The biggest lie in Linux is that it’s hard to learn. That lie’s perpetuated by Linux users who can’t be bothered to provide full, well explained solutions to the difficulties had by new Linux users. The number of times I’ve visited a forum to answer a few support queries and seen other Linux users refuse to help newbies install software because they think the newbie should use a pure Linux program or the seasoned users refuse to provide alternate solutions to software and hardware issues than those a newbie has already tried because the veterans think any other solution is not the standard way to do it.
My first try of Linux came through Wubi, a program that installs Ubuntu Linux onto a virtual partition (a pretend disc) within a Windows operating system. It made it easy: I didn’t have to play with partitions and worry about screwing-up my Windows installation. That was over four years ago when I lived in Holland and didn’t know enough Dutch to follow my Dutch version of Windows so the chance to use something in English was not an opportunity I was about to pass-up.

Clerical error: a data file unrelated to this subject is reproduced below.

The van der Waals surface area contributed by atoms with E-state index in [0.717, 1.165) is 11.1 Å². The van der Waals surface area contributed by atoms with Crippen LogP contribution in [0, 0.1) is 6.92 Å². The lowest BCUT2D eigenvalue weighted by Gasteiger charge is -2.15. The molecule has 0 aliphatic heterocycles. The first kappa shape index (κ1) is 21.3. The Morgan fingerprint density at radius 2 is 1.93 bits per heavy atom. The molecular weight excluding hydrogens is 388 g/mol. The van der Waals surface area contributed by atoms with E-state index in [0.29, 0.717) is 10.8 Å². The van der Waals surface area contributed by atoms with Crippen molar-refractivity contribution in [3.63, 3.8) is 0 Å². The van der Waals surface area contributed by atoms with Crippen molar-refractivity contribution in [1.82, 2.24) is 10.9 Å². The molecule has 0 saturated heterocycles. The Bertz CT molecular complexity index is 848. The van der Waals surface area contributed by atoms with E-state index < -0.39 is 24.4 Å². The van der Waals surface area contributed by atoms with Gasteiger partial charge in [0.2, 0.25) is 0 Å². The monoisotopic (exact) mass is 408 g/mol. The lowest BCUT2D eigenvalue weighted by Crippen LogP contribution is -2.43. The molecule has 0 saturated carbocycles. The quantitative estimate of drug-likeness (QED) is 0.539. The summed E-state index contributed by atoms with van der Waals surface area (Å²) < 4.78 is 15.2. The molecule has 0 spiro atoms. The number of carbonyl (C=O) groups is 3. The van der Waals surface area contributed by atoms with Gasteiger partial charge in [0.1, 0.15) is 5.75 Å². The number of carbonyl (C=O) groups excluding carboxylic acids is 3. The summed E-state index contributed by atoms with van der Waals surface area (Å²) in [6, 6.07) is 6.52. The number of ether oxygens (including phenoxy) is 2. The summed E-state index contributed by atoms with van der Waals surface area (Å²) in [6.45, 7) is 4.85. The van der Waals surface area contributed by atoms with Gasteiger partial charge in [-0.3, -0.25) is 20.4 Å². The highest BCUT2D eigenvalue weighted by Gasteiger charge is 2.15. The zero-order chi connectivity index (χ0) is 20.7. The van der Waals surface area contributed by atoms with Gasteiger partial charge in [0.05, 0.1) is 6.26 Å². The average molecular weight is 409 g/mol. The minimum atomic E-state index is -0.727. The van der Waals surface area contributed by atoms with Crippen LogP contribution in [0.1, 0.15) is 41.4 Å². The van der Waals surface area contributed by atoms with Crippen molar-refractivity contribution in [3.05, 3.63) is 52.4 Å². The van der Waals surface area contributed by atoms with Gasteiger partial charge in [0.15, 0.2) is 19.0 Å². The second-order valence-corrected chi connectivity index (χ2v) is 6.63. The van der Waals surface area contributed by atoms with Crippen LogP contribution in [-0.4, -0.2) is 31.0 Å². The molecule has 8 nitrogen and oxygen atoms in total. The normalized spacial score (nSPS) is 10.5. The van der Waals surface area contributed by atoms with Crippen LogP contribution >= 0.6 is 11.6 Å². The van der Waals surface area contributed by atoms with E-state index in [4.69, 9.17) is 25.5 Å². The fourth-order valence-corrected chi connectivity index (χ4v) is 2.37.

Now there are Live Discs which enable the adventurous to use or try Linux without even installing it to a hard disk so it’s even easier to use it and it doesn’t cost anything because it’s free (they’re brilliant for recovering data from damaged hard-drives and circumventing security protocols too). Actually, Live Discs have been around for over a decade, I was just ignorant of them until a couple of years ago.
In all honesty, Windows and Linux are as easy to use as one’n’other. Both have their good and bad points:
Windows has lots of easy to install software available for it;
Linux has lots of software. Most distributions (distros) have an inbuilt library of available to download and install software which cuts down the time spent finding good software;
Windows is a fairly stable product (or, at least, was until Microsoft unleashed the beta version of Windows 7, Vista) that auto-updates itself;